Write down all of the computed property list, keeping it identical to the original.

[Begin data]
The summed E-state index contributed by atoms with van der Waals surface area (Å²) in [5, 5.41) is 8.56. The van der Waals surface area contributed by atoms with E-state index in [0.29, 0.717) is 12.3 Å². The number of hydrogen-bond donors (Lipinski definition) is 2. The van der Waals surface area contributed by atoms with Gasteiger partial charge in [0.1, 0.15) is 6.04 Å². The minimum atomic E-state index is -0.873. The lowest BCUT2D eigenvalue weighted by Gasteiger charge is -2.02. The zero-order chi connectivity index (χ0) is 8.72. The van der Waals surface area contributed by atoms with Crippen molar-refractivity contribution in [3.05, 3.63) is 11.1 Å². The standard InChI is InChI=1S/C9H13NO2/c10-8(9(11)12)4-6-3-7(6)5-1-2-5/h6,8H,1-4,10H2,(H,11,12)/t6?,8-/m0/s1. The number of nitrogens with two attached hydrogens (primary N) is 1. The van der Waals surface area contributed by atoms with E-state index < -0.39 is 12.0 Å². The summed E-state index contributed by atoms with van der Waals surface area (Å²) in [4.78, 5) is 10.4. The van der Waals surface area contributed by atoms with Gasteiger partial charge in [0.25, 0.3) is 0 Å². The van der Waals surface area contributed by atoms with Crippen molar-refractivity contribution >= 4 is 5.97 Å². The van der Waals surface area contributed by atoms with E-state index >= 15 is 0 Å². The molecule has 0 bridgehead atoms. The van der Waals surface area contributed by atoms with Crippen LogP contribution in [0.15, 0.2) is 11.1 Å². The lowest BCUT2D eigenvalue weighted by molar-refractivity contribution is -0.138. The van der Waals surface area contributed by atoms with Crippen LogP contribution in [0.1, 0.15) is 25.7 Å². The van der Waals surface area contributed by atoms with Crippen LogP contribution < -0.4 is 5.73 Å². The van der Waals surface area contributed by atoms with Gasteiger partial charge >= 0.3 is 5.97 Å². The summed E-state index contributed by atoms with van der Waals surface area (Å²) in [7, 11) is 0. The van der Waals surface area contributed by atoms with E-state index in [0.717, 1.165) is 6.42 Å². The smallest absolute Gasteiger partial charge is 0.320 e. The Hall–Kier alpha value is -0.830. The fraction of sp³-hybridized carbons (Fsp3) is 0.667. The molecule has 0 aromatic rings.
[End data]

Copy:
The summed E-state index contributed by atoms with van der Waals surface area (Å²) in [5, 5.41) is 8.56. The van der Waals surface area contributed by atoms with E-state index in [0.29, 0.717) is 12.3 Å². The number of hydrogen-bond donors (Lipinski definition) is 2. The van der Waals surface area contributed by atoms with Gasteiger partial charge in [0.1, 0.15) is 6.04 Å². The minimum atomic E-state index is -0.873. The lowest BCUT2D eigenvalue weighted by Gasteiger charge is -2.02. The zero-order chi connectivity index (χ0) is 8.72. The van der Waals surface area contributed by atoms with Crippen molar-refractivity contribution in [3.05, 3.63) is 11.1 Å². The standard InChI is InChI=1S/C9H13NO2/c10-8(9(11)12)4-6-3-7(6)5-1-2-5/h6,8H,1-4,10H2,(H,11,12)/t6?,8-/m0/s1. The number of nitrogens with two attached hydrogens (primary N) is 1. The van der Waals surface area contributed by atoms with E-state index < -0.39 is 12.0 Å². The summed E-state index contributed by atoms with van der Waals surface area (Å²) in [4.78, 5) is 10.4. The van der Waals surface area contributed by atoms with Gasteiger partial charge in [0.25, 0.3) is 0 Å². The van der Waals surface area contributed by atoms with Crippen molar-refractivity contribution >= 4 is 5.97 Å². The van der Waals surface area contributed by atoms with E-state index >= 15 is 0 Å². The molecule has 0 bridgehead atoms. The van der Waals surface area contributed by atoms with Crippen LogP contribution in [0.15, 0.2) is 11.1 Å². The lowest BCUT2D eigenvalue weighted by molar-refractivity contribution is -0.138. The van der Waals surface area contributed by atoms with Crippen LogP contribution in [0.1, 0.15) is 25.7 Å². The van der Waals surface area contributed by atoms with Crippen LogP contribution < -0.4 is 5.73 Å². The van der Waals surface area contributed by atoms with Gasteiger partial charge >= 0.3 is 5.97 Å². The summed E-state index contributed by atoms with van der Waals surface area (Å²) in [7, 11) is 0. The van der Waals surface area contributed by atoms with E-state index in [0.717, 1.165) is 6.42 Å². The smallest absolute Gasteiger partial charge is 0.320 e. The Hall–Kier alpha value is -0.830. The fraction of sp³-hybridized carbons (Fsp3) is 0.667. The molecule has 0 aromatic rings.